Building approvals for private sector houses rose for the fourth consecutive month in October and, seasonally adjusted, were at the highest recorded level since February 2000, according to data released by the Australian Bureau of Statistics (ABS) today.
The total number of dwellings approved rose 3.8 per cent in October, in seasonally adjusted terms.
Daniel Rossi, Director of Construction Statistics at the ABS, said: “Rises were recorded across all building types in October, with private sector dwellings excluding houses increasing 6.2 per cent and private sector houses up 3.1 per cent.
“The continued strong demand for detached housing follows the relaxation of COVID-19 restrictions in most states and territories. Record low interest rates and a range of Federal and state-based incentives are also providing support for the housing sector,” he said.
The rise in total dwelling approvals was driven by large increases in New South Wales (32.1 per cent) and Western Australia (29.7 per cent). Falls were recorded in Victoria (15.0 per cent), Tasmania (3.4 per cent), South Australia (2.4 per cent) and Queensland (0.8 per cent).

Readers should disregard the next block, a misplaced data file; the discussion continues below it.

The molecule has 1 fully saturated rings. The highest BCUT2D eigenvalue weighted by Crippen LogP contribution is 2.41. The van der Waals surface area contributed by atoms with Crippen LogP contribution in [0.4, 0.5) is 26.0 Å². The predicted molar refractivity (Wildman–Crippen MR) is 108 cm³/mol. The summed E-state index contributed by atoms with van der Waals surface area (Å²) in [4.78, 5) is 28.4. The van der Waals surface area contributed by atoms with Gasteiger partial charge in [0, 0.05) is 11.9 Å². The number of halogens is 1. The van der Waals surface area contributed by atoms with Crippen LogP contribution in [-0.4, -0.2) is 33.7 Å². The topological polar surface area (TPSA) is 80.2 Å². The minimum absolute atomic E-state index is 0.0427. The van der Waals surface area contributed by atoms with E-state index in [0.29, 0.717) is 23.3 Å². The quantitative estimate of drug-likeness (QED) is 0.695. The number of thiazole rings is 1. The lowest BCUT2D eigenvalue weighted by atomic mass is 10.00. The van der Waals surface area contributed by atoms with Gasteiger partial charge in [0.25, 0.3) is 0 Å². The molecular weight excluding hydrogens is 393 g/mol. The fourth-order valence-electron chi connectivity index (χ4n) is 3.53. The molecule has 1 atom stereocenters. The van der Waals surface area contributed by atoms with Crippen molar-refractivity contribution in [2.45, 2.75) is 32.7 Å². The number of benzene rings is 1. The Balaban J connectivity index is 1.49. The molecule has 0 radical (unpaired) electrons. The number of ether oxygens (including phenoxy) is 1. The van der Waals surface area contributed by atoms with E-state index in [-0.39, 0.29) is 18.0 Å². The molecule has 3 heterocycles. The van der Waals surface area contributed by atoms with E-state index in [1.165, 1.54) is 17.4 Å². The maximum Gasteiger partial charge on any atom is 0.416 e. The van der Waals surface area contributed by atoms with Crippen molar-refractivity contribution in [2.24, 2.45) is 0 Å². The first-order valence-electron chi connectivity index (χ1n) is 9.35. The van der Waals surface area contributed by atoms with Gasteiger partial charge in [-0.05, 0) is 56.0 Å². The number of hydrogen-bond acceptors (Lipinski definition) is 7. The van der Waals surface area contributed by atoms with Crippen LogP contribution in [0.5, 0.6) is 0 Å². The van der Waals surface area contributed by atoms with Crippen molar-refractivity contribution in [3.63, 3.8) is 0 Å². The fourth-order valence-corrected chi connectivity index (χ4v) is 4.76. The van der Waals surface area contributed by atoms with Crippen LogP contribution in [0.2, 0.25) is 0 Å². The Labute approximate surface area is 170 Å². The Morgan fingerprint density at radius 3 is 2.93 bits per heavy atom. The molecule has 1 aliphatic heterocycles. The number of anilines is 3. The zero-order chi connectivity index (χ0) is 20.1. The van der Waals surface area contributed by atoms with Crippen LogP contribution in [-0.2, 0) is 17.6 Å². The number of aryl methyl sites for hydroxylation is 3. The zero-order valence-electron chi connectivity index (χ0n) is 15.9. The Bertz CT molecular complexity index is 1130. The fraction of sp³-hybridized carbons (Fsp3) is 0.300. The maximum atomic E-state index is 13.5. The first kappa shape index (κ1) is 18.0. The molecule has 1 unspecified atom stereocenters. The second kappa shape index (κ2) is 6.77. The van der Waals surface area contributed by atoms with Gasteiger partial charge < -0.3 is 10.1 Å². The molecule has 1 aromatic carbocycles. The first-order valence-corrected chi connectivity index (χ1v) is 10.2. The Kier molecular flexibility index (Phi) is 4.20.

Approvals for private sector houses rose in Western Australia (37.5 per cent), Queensland (9.4 per cent) and South Australia (5.0 per cent). Meanwhile, falls were recorded in Victoria (6.9 per cent) and New South Wales (4.2 per cent).
The value of total buildings approved rose 26.1 per cent in October, in seasonally adjusted terms.
The value of non-residential building rose 58.6 per cent. This rise was driven by a series of large projects in the public sector, following a weak result in September.
The value of total residential building increased 9.4 per cent, comprising a 11.5 per cent rise in new residential building, and a 3.3 per cent decline in alterations and additions.